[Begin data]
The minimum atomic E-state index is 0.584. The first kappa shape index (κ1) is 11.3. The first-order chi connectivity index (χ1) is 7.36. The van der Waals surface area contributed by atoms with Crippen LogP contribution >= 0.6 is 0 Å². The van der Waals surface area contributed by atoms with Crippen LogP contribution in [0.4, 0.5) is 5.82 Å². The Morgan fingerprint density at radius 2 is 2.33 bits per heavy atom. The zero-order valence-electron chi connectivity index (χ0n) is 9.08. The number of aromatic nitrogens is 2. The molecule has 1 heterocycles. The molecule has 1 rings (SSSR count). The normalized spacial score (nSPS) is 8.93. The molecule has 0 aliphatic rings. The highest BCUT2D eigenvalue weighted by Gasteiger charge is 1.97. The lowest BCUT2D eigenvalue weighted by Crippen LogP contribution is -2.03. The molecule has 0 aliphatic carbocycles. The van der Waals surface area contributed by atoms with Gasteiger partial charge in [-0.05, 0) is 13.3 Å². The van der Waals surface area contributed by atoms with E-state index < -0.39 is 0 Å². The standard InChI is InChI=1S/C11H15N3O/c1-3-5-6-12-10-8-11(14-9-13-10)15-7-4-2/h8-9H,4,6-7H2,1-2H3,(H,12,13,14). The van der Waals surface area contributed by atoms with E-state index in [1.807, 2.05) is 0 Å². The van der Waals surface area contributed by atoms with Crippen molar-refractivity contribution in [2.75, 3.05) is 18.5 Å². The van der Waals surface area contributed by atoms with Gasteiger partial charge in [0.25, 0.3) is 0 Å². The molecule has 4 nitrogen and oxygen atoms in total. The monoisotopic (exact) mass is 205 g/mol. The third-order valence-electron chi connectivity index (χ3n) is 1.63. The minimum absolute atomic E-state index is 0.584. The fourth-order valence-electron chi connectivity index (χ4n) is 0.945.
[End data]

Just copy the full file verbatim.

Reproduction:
The minimum atomic E-state index is 0.584. The first kappa shape index (κ1) is 11.3. The first-order chi connectivity index (χ1) is 7.36. The van der Waals surface area contributed by atoms with Crippen LogP contribution >= 0.6 is 0 Å². The van der Waals surface area contributed by atoms with Crippen LogP contribution in [0.4, 0.5) is 5.82 Å². The Morgan fingerprint density at radius 2 is 2.33 bits per heavy atom. The zero-order valence-electron chi connectivity index (χ0n) is 9.08. The number of aromatic nitrogens is 2. The molecule has 1 heterocycles. The molecule has 1 rings (SSSR count). The normalized spacial score (nSPS) is 8.93. The molecule has 0 aliphatic rings. The highest BCUT2D eigenvalue weighted by Gasteiger charge is 1.97. The lowest BCUT2D eigenvalue weighted by Crippen LogP contribution is -2.03. The molecule has 0 aliphatic carbocycles. The van der Waals surface area contributed by atoms with Gasteiger partial charge in [-0.05, 0) is 13.3 Å². The van der Waals surface area contributed by atoms with E-state index < -0.39 is 0 Å². The standard InChI is InChI=1S/C11H15N3O/c1-3-5-6-12-10-8-11(14-9-13-10)15-7-4-2/h8-9H,4,6-7H2,1-2H3,(H,12,13,14). The van der Waals surface area contributed by atoms with E-state index in [1.807, 2.05) is 0 Å². The van der Waals surface area contributed by atoms with Crippen molar-refractivity contribution in [2.75, 3.05) is 18.5 Å². The van der Waals surface area contributed by atoms with Gasteiger partial charge in [0.25, 0.3) is 0 Å². The molecule has 4 nitrogen and oxygen atoms in total. The monoisotopic (exact) mass is 205 g/mol. The third-order valence-electron chi connectivity index (χ3n) is 1.63. The minimum absolute atomic E-state index is 0.584. The fourth-order valence-electron chi connectivity index (χ4n) is 0.945.